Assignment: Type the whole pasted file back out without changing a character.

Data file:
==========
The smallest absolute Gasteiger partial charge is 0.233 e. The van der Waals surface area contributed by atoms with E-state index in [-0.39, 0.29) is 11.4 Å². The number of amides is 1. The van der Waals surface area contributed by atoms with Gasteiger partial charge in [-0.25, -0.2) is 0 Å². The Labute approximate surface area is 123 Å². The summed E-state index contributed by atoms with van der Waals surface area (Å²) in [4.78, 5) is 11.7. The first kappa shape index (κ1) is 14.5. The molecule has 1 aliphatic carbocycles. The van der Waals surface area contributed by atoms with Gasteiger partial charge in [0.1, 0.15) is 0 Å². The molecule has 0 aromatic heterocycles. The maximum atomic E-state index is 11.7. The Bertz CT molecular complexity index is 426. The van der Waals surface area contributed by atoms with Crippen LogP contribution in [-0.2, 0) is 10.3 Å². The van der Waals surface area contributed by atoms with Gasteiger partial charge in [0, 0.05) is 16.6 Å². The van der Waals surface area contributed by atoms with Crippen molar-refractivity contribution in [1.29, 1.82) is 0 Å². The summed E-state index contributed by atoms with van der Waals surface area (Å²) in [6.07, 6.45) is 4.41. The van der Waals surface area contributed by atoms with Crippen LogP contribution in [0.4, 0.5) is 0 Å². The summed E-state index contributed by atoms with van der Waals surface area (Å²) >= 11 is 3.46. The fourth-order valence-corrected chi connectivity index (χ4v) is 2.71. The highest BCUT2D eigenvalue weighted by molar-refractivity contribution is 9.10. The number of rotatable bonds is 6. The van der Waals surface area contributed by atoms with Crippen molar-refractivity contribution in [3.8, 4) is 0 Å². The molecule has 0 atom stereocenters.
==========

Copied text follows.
The smallest absolute Gasteiger partial charge is 0.233 e. The van der Waals surface area contributed by atoms with E-state index in [-0.39, 0.29) is 11.4 Å². The number of amides is 1. The van der Waals surface area contributed by atoms with Gasteiger partial charge in [-0.25, -0.2) is 0 Å². The Labute approximate surface area is 123 Å². The summed E-state index contributed by atoms with van der Waals surface area (Å²) in [4.78, 5) is 11.7. The first kappa shape index (κ1) is 14.5. The molecule has 1 aliphatic carbocycles. The van der Waals surface area contributed by atoms with Gasteiger partial charge in [0.1, 0.15) is 0 Å². The molecule has 0 aromatic heterocycles. The maximum atomic E-state index is 11.7. The Bertz CT molecular complexity index is 426. The van der Waals surface area contributed by atoms with Crippen LogP contribution in [-0.2, 0) is 10.3 Å². The van der Waals surface area contributed by atoms with Gasteiger partial charge in [0, 0.05) is 16.6 Å². The van der Waals surface area contributed by atoms with Crippen molar-refractivity contribution in [1.29, 1.82) is 0 Å². The summed E-state index contributed by atoms with van der Waals surface area (Å²) in [6.07, 6.45) is 4.41. The van der Waals surface area contributed by atoms with Crippen LogP contribution in [0.4, 0.5) is 0 Å². The summed E-state index contributed by atoms with van der Waals surface area (Å²) >= 11 is 3.46. The fourth-order valence-corrected chi connectivity index (χ4v) is 2.71. The highest BCUT2D eigenvalue weighted by molar-refractivity contribution is 9.10. The number of rotatable bonds is 6. The van der Waals surface area contributed by atoms with Crippen molar-refractivity contribution in [3.8, 4) is 0 Å². The molecule has 0 atom stereocenters.